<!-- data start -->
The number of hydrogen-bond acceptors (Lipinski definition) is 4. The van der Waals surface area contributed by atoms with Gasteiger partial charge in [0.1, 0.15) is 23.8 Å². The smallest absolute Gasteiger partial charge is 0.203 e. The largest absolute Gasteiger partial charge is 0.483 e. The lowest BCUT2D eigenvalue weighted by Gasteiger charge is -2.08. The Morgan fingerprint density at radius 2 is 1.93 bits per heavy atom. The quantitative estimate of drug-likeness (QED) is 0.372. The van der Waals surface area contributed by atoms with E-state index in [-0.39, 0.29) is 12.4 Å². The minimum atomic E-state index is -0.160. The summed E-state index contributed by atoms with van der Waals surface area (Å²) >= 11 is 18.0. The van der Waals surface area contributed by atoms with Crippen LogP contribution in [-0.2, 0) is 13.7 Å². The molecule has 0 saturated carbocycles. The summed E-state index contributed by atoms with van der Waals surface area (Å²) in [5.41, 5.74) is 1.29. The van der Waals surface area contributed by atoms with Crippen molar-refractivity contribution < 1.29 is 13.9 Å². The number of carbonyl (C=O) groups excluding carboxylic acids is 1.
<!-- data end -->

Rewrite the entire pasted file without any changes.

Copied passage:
The number of hydrogen-bond acceptors (Lipinski definition) is 4. The van der Waals surface area contributed by atoms with Gasteiger partial charge in [0.1, 0.15) is 23.8 Å². The smallest absolute Gasteiger partial charge is 0.203 e. The largest absolute Gasteiger partial charge is 0.483 e. The lowest BCUT2D eigenvalue weighted by Gasteiger charge is -2.08. The Morgan fingerprint density at radius 2 is 1.93 bits per heavy atom. The quantitative estimate of drug-likeness (QED) is 0.372. The van der Waals surface area contributed by atoms with E-state index in [-0.39, 0.29) is 12.4 Å². The minimum atomic E-state index is -0.160. The summed E-state index contributed by atoms with van der Waals surface area (Å²) >= 11 is 18.0. The van der Waals surface area contributed by atoms with Crippen LogP contribution in [-0.2, 0) is 13.7 Å². The molecule has 0 saturated carbocycles. The summed E-state index contributed by atoms with van der Waals surface area (Å²) in [5.41, 5.74) is 1.29. The van der Waals surface area contributed by atoms with Crippen molar-refractivity contribution < 1.29 is 13.9 Å². The number of carbonyl (C=O) groups excluding carboxylic acids is 1.